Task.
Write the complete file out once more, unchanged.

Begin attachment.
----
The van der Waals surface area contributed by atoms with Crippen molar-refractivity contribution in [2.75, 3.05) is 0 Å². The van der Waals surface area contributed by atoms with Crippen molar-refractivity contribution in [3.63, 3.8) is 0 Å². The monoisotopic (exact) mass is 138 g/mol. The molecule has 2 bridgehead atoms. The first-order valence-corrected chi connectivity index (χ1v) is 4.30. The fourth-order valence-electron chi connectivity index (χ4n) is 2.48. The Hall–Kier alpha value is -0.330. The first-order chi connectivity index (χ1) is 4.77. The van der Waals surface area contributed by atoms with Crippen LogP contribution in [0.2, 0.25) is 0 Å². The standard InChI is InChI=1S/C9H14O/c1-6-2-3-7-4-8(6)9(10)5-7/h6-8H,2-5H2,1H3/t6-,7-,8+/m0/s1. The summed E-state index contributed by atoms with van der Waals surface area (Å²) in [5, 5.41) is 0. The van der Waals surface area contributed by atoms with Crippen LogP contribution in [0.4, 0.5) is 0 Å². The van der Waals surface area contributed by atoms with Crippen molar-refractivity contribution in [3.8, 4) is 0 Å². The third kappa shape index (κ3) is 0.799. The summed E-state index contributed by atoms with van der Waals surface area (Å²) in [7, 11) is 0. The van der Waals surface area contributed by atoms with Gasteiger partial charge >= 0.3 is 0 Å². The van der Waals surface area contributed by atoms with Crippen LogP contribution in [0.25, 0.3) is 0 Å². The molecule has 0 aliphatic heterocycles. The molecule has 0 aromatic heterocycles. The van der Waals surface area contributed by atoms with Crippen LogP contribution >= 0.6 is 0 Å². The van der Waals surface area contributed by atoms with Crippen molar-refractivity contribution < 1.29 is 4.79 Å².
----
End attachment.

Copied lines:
The van der Waals surface area contributed by atoms with Crippen molar-refractivity contribution in [2.75, 3.05) is 0 Å². The van der Waals surface area contributed by atoms with Crippen molar-refractivity contribution in [3.63, 3.8) is 0 Å². The monoisotopic (exact) mass is 138 g/mol. The molecule has 2 bridgehead atoms. The first-order valence-corrected chi connectivity index (χ1v) is 4.30. The fourth-order valence-electron chi connectivity index (χ4n) is 2.48. The Hall–Kier alpha value is -0.330. The first-order chi connectivity index (χ1) is 4.77. The van der Waals surface area contributed by atoms with Crippen LogP contribution in [0.2, 0.25) is 0 Å². The standard InChI is InChI=1S/C9H14O/c1-6-2-3-7-4-8(6)9(10)5-7/h6-8H,2-5H2,1H3/t6-,7-,8+/m0/s1. The summed E-state index contributed by atoms with van der Waals surface area (Å²) in [5, 5.41) is 0. The van der Waals surface area contributed by atoms with Crippen LogP contribution in [0.4, 0.5) is 0 Å². The van der Waals surface area contributed by atoms with Crippen molar-refractivity contribution in [3.8, 4) is 0 Å². The third kappa shape index (κ3) is 0.799. The summed E-state index contributed by atoms with van der Waals surface area (Å²) in [7, 11) is 0. The van der Waals surface area contributed by atoms with Gasteiger partial charge >= 0.3 is 0 Å². The van der Waals surface area contributed by atoms with Crippen LogP contribution in [0.25, 0.3) is 0 Å². The molecule has 0 aliphatic heterocycles. The molecule has 0 aromatic heterocycles. The van der Waals surface area contributed by atoms with Crippen LogP contribution >= 0.6 is 0 Å². The van der Waals surface area contributed by atoms with Crippen molar-refractivity contribution < 1.29 is 4.79 Å².